Rock ‘em Sock ‘em

One of the biggest challenges of being a vegan is finding groovy vegan socks. Knee socks, specifically. And stretchy ones at that. I’m so tired of all those mass marketed socks made overseas that don’t quite fit, aren’t comfortable, slide under my heel while walking and just aren’t cool enough to shell out good money for. Additionally, I have larger calves than most and can never find knee socks that can be pulled all the way up. I think that’s because most knee socks today are designed for skinny teenagers, not middle-aged housewives. And being a cold-natured person living in the windy city, knee socks are crucial to my survival.

So, I was kinda hoping to find something useful among all the organic cotton and hemp clothing booths at the Green Festival but all they had were ankle warmers in nifty natural colors like unbleached white and unbleached white.

I was nearing the end of my winding trek through the showroom floor and saw something that made my heart skip a few—an entire booth comprised completely of socks! Really really cool socks too! Ok, so there were a few hats in the booth but only on one small rack. Here’s a photo showing a sampling of the grooviness that Rock ‘n Socks manufactures.

Another really great thing about Rock ‘n Socks’s socks (aside from the wonderful designs and colors) is that they are recycled. Yeah, recycled but not from post consumer undies or anything gross. They are made, in the USA, from pre-consumer cotton/poly blend fibers salvaged from factory scrips and scraps.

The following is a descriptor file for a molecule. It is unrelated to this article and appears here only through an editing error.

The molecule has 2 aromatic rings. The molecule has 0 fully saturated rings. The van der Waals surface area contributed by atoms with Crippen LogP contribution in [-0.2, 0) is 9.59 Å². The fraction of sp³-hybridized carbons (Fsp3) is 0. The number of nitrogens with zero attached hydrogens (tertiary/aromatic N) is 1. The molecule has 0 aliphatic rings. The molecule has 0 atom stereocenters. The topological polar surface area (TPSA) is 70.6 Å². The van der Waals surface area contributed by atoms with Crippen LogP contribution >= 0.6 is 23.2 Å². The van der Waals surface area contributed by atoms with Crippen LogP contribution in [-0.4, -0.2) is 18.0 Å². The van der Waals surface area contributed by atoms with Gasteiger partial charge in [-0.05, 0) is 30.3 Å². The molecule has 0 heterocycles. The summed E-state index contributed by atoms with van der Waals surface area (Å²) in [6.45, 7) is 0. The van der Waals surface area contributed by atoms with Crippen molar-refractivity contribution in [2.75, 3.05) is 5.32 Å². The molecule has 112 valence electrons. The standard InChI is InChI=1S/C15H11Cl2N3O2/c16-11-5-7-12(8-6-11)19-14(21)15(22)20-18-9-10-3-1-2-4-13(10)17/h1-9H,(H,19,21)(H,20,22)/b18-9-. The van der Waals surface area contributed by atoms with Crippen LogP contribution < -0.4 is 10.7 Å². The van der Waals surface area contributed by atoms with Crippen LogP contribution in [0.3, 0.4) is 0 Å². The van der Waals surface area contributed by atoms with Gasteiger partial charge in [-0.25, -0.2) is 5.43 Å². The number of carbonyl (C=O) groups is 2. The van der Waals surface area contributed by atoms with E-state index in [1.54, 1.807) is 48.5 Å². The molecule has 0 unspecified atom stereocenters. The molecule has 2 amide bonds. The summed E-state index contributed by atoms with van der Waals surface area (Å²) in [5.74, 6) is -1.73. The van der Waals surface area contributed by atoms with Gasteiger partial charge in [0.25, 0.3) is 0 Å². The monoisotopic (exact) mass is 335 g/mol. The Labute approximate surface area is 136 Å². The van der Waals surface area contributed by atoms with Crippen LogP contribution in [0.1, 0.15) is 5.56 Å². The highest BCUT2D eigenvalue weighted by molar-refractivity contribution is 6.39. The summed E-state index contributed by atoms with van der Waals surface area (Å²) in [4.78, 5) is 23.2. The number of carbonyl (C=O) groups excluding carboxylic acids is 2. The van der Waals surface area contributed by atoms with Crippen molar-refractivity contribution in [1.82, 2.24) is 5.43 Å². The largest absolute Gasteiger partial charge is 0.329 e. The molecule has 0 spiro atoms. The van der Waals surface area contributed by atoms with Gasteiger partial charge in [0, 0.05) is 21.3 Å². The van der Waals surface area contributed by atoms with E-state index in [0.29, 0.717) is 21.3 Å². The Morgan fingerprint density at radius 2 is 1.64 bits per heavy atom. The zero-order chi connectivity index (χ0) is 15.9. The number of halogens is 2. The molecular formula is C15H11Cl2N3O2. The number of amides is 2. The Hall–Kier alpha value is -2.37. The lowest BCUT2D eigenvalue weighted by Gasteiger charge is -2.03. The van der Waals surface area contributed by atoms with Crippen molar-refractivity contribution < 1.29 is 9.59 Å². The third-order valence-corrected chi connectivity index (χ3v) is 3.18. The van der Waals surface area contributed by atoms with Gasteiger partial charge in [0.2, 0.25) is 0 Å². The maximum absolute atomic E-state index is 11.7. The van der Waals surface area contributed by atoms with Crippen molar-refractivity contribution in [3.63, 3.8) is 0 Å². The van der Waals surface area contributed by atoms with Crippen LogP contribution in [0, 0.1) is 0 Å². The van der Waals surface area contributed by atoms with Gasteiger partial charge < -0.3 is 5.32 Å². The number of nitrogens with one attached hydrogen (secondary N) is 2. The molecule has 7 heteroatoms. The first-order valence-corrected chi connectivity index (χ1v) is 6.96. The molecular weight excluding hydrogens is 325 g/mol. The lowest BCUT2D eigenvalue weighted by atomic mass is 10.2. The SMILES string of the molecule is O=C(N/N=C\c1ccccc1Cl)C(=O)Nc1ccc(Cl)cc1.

As I write this, I am wearing the pair I purchased at the booth yesterday. They are quite comfy and seem to be staying up. I will further test them by wearing to work to ensure they can take a daily beating. The owner, Misty did say yesterday that she thoroughly tests their sock designs during manufacture because she wants to ensure they fit a wide range of people.

In the meantime, you should head over to the Rock ‘n Socks website to get a view of all their socks. They don’t have an online shopping cart function yet but are working on it. Misty said to just contact them with what you want and they’ll handle your orders analog style for now. They’re also sold via several retail outlets across the nation and you can get that list on the site.

Note: While Misty didn’t intend to make vegan socks, she in fact did by using recycled cotton fibers. So these fall under the subcategory of accidently vegan but vegan nonetheless.